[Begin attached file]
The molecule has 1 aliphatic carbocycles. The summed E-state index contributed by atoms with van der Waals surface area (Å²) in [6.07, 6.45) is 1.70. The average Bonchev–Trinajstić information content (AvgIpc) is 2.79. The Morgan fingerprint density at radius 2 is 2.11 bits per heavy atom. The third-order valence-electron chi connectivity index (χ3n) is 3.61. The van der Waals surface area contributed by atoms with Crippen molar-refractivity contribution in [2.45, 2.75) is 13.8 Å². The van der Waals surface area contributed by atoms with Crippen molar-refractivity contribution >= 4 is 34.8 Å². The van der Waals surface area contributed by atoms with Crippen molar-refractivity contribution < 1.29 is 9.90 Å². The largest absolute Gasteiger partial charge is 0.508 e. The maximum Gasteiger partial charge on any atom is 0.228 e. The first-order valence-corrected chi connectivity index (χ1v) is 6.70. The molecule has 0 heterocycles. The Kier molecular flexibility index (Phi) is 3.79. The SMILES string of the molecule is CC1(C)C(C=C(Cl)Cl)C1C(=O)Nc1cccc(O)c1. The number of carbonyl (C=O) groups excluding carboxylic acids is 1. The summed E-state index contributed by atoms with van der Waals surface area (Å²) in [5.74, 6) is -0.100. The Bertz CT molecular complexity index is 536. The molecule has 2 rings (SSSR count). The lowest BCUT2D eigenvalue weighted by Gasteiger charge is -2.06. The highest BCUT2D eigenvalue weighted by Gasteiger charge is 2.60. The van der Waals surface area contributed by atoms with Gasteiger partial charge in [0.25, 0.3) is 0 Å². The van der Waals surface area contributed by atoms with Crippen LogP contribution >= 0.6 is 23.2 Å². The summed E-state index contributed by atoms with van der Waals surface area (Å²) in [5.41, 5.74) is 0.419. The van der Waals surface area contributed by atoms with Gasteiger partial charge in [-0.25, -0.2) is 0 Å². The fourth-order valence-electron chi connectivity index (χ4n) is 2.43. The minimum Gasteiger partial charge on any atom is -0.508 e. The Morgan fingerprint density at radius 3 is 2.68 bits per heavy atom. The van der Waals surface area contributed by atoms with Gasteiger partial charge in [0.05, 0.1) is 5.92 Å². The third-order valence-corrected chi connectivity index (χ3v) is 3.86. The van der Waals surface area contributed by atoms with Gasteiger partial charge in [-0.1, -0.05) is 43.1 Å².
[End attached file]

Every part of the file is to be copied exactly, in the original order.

The molecule has 1 aliphatic carbocycles. The summed E-state index contributed by atoms with van der Waals surface area (Å²) in [6.07, 6.45) is 1.70. The average Bonchev–Trinajstić information content (AvgIpc) is 2.79. The Morgan fingerprint density at radius 2 is 2.11 bits per heavy atom. The third-order valence-electron chi connectivity index (χ3n) is 3.61. The van der Waals surface area contributed by atoms with Crippen molar-refractivity contribution in [2.45, 2.75) is 13.8 Å². The van der Waals surface area contributed by atoms with Crippen molar-refractivity contribution >= 4 is 34.8 Å². The van der Waals surface area contributed by atoms with Crippen molar-refractivity contribution < 1.29 is 9.90 Å². The largest absolute Gasteiger partial charge is 0.508 e. The maximum Gasteiger partial charge on any atom is 0.228 e. The first-order valence-corrected chi connectivity index (χ1v) is 6.70. The molecule has 0 heterocycles. The Kier molecular flexibility index (Phi) is 3.79. The SMILES string of the molecule is CC1(C)C(C=C(Cl)Cl)C1C(=O)Nc1cccc(O)c1. The number of carbonyl (C=O) groups excluding carboxylic acids is 1. The summed E-state index contributed by atoms with van der Waals surface area (Å²) in [5.74, 6) is -0.100. The Bertz CT molecular complexity index is 536. The molecule has 2 rings (SSSR count). The lowest BCUT2D eigenvalue weighted by Gasteiger charge is -2.06. The highest BCUT2D eigenvalue weighted by Gasteiger charge is 2.60. The van der Waals surface area contributed by atoms with Gasteiger partial charge in [0.25, 0.3) is 0 Å². The van der Waals surface area contributed by atoms with Crippen LogP contribution >= 0.6 is 23.2 Å². The summed E-state index contributed by atoms with van der Waals surface area (Å²) in [5.41, 5.74) is 0.419. The van der Waals surface area contributed by atoms with Gasteiger partial charge in [-0.25, -0.2) is 0 Å². The fourth-order valence-electron chi connectivity index (χ4n) is 2.43. The minimum Gasteiger partial charge on any atom is -0.508 e. The Morgan fingerprint density at radius 3 is 2.68 bits per heavy atom. The van der Waals surface area contributed by atoms with Gasteiger partial charge in [0.05, 0.1) is 5.92 Å². The third-order valence-corrected chi connectivity index (χ3v) is 3.86. The van der Waals surface area contributed by atoms with Gasteiger partial charge in [-0.1, -0.05) is 43.1 Å².